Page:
Peter Saul, Ronald Reagan in Grenada (1984). Photo: Jeffrey Nintzel, courtesy Hall Art Foundation.
Critics and Curators Are Finally Coming Around to the Riotous Pop Paintings of Peter Saul. So Why Is the Market Still Lagging Behind?
The "patron saint" of Day-Glo colors is having quite a moment.
By Eileen Kinsella
Peter Saul doesn’t fall into any of the easy categories that often define an artist’s trajectory.
He isn’t being rediscovered per se, nor is he underappreciated. He’s not really making a comeback, and he’s not a newfound influencer.
Instead, Saul is a mix of all of the above. And he may be undervalued, too.
At the age of 85, the artist, who has frequently been overlooked over the course of his six-decade career, just wrapped up a retrospective, “Peter Saul: Pop, Funk, Bad Painting, and More,” at the Musée des Abattoirs, a modern and contemporary art museum housed inside a former slaughterhouse in Toulouse.
And that’s not all.
In New York, he is now the subject of “Peter Saul: Crime and Punishment” (February 11–May 31) at the New Museum, his first-ever museum survey in the city. (Owing to the artist’s prolific nature, there is virtually no overlap between the exhibitions when it comes to works on view.)
The American show has already commanded glowing reviews from Peter Schjeldahl in the New Yorker and Holland Cotter in the New York Times, and the latter called it a “well timed” and “critically acidic dirty bomb of a show.”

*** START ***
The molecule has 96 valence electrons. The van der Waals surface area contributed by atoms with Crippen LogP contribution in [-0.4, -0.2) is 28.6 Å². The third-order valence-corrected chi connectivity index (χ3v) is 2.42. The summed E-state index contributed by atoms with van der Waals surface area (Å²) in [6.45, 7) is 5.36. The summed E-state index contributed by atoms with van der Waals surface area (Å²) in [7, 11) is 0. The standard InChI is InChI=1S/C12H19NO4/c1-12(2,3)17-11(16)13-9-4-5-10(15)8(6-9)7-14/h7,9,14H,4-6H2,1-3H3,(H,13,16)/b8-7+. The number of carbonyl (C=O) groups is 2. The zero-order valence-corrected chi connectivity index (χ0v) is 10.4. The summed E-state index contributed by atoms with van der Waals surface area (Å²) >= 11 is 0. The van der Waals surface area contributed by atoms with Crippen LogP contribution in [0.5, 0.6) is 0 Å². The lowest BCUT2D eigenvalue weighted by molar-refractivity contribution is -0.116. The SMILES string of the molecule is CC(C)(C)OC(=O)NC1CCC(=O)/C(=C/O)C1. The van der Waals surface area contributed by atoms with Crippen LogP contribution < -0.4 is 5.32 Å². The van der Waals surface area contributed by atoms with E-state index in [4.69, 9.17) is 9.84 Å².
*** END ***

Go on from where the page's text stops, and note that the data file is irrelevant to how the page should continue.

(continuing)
Given the enthusiastic reception, some may wonder what took so long, especially considering how long the artist has been active.
“Peter Saul has had many lives, and, in a sense, many rediscoveries,” says Massimiliano Gioni, the curator of the New Museum show.
Paul McCarthy, Mike Kelley, and Raymond Pettibon were “looking at him as a patron saint” in the 1980s and ’90s, Gioni says. And more recent up-and-comers such as Nicole Eisenman and Dana Schutz are now looking up to him as well.
But his work has never been especially palatable to wider audiences.
For decades, Saul’s unflinching, satirical, Mad magazine-style approach to political corruption, sexual violence, wartime atrocities, and capital punishment has shocked and confounded his audiences.
His mashups of riotous, Day-Glo colors; his grotesque, cartoonish figures; and his brazen depictions of graphic brutality and violence are not, altogether, a recipe for widespread popular success. “Saul’s effrontery,” Schjeldahl even admitted, “has long driven fastidious souls from galleries, including me years ago.”
“Peter Saul’s work makes you see the world through the eyes of the hater,” says Adam Lindemann, the owner of the Venus Over Manhattan gallery, the artist’s primary representative. (The dealer, who was exposed to Saul as a child through his friendship with the son of the late Chicago dealer Allan Frumkin, took over representation of Frumkin’s estate six years ago.)
“In a sense, the absurdity and horror of all these different things that he’s painting also allows you to laugh about them. It provides an escape valve as a way to deal with them, but it was never painted to decorate or to adorn the homes of the bourgeoisie.”
Among Saul’s best-known subjects are the American war in Vietnam; the vilification of activist and writer Angela Davis for her association with the Black Panthers; and Ronald Reagan’s disastrous (to Saul) two-term run as governor of California.